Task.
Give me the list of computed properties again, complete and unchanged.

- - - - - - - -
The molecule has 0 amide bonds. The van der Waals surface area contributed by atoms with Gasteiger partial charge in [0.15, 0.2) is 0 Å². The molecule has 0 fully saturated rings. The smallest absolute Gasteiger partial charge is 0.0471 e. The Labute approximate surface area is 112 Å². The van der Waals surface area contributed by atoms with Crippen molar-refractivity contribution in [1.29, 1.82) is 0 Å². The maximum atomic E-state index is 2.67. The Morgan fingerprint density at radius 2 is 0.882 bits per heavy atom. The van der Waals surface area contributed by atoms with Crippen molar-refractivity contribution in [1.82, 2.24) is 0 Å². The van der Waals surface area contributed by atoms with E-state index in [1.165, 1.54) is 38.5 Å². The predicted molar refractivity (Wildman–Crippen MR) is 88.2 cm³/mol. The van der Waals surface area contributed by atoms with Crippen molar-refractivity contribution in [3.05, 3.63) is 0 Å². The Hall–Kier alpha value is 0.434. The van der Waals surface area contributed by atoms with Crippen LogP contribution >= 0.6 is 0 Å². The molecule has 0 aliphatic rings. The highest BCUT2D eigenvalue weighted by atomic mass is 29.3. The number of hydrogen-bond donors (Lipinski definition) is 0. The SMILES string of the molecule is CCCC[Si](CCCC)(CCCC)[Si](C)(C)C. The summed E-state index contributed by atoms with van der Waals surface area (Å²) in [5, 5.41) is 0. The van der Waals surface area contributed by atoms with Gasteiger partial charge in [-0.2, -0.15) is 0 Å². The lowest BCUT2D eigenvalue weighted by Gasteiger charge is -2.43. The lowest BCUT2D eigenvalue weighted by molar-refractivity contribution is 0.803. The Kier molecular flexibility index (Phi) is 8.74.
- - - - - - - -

The molecule has 0 amide bonds. The van der Waals surface area contributed by atoms with Gasteiger partial charge in [0.15, 0.2) is 0 Å². The molecule has 0 fully saturated rings. The smallest absolute Gasteiger partial charge is 0.0471 e. The Labute approximate surface area is 112 Å². The van der Waals surface area contributed by atoms with Crippen molar-refractivity contribution in [1.29, 1.82) is 0 Å². The maximum atomic E-state index is 2.67. The Morgan fingerprint density at radius 2 is 0.882 bits per heavy atom. The van der Waals surface area contributed by atoms with Crippen molar-refractivity contribution in [1.82, 2.24) is 0 Å². The van der Waals surface area contributed by atoms with E-state index in [1.165, 1.54) is 38.5 Å². The predicted molar refractivity (Wildman–Crippen MR) is 88.2 cm³/mol. The van der Waals surface area contributed by atoms with Crippen molar-refractivity contribution in [3.05, 3.63) is 0 Å². The Hall–Kier alpha value is 0.434. The van der Waals surface area contributed by atoms with Crippen LogP contribution >= 0.6 is 0 Å². The molecule has 0 aliphatic rings. The highest BCUT2D eigenvalue weighted by atomic mass is 29.3. The number of hydrogen-bond donors (Lipinski definition) is 0. The SMILES string of the molecule is CCCC[Si](CCCC)(CCCC)[Si](C)(C)C. The summed E-state index contributed by atoms with van der Waals surface area (Å²) in [5, 5.41) is 0. The van der Waals surface area contributed by atoms with Gasteiger partial charge in [-0.2, -0.15) is 0 Å². The lowest BCUT2D eigenvalue weighted by Gasteiger charge is -2.43. The lowest BCUT2D eigenvalue weighted by molar-refractivity contribution is 0.803. The Kier molecular flexibility index (Phi) is 8.74.